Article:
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Understanding digestion: The cephalic phase

As health practitioners, we are acutely aware of the importance of a good digestive system but there are so many elements that can affect its efficient functionality.

A key factor that plays a major role in digestive health occurs even before the physical digestion process begins and is linked to the sight, smell, thought and taste of food – it’s called the cephalic phase.

Cephalic phase response

The cephalic phase is intrinsically linked to the anticipation of food and is an essential trigger for effective digestion as it kick-starts the gastric secretion process.

The cerebral cortex is stimulated by the sight, smell and thought of food and reacts by sending a message to the medulla oblongata via the hypothalamus. This reaction then triggers the gastric juices in the stomach wall by alerting the parasympathetic nervous system (PNS) via the vagus nerve. The hormonal and nervous systems then transfer further information that creates an ongoing beneficial effect in the digestive system.

Focussing on food

To aid digestion and optimise the cephalic phase response it’s crucial to be present with food; consider how it looks and smells, and generate the anticipation that helps to trigger the digestive process. Creating a calm, quiet environment to eat in also helps to stimulate the PNS side of the ANS.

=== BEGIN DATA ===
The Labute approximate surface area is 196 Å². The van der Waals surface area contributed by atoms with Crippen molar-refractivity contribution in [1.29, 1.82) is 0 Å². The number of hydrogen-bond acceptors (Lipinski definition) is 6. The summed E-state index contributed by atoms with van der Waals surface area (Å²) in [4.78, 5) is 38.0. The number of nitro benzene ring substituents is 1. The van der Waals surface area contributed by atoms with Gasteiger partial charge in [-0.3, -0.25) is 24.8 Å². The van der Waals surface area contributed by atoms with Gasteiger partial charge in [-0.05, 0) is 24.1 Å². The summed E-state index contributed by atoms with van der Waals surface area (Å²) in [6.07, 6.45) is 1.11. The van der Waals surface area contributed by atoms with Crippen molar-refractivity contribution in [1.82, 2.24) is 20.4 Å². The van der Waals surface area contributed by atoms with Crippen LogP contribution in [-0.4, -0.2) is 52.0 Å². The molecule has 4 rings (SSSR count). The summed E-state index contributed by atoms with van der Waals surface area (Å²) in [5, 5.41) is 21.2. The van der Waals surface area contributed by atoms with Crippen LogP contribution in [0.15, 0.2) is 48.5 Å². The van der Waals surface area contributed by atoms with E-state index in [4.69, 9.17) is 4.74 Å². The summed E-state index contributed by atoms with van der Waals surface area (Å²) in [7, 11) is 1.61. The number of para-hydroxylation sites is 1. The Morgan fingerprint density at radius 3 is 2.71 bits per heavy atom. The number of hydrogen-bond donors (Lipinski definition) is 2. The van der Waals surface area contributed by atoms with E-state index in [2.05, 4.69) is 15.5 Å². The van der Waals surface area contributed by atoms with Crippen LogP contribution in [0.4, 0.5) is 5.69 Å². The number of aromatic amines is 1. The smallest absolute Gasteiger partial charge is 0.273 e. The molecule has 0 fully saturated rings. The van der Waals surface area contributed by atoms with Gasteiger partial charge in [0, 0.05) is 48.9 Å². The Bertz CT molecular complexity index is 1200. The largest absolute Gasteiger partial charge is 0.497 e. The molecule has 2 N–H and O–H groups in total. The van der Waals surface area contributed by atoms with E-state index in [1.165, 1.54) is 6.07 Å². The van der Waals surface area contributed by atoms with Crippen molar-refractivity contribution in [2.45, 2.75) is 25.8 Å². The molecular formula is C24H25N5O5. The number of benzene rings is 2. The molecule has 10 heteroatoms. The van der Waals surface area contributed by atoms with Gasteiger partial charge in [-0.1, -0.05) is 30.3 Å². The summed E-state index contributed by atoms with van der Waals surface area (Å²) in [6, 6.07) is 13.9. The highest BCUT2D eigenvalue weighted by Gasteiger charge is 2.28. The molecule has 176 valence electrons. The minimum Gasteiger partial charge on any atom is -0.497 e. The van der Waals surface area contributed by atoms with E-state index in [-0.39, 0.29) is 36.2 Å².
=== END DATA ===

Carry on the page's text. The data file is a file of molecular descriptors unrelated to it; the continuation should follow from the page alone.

Focussing entirely on food and avoiding any forms of multitasking or distraction –  computers, phones and televisions – is an essential part of optimising the cephalic phase response. Taking time to chew food to liquid and breaking down food before swallowing also helps to maximise digestion, while limiting fluid intake will avoid diluting digestive juices.

Healthy lifestyle habits

Few people are aware that the efficiency of the digestive process is often compromised by poor lifestyle choices that affect the activation and optimisation of the cephalic phase response. The demands of everyday life means that it’s easy to be preoccupied and stressed. Failing to be ‘present’ when food is eaten means missing out on the invaluable health benefits this stage offers the body.

When due attention isn’t being paid to food before the eating process begins, or during the meal, the full beneficial response isn’t activated, therefore increasing the likelihood of digestive problems.

Tips for optimising the cephalic response

  • Always sit down to eat, never eat ‘on the run’;
  • Create a calm environment by minimising distractions such as computers, televisions and radios;
  • Take time to prepare food with care;
  • Focus on mealtimes and encourage the whole family to take time out to enjoy the activity;
  • Look, smell and appreciate your meal before starting to eat;
  • Consider meal preparation as a hobby rather than a chore to increase food appreciation;
  • Enjoy each mouthful.

Understanding how the the cephalic phase response works and the impact of lifestyle choices in maintaining general wellbeing is essential for avoiding health problems and ensuring that the body operates at maximum efficiency.

Holistic Approaches to a Fully Functional Gut

Emma Lane’s popular course. In-depth information on the far-reaching effects that gut function and dysfunction can have on the whole body. Learn proven, effective approaches to diagnosis and healing. For course options check our calendar.


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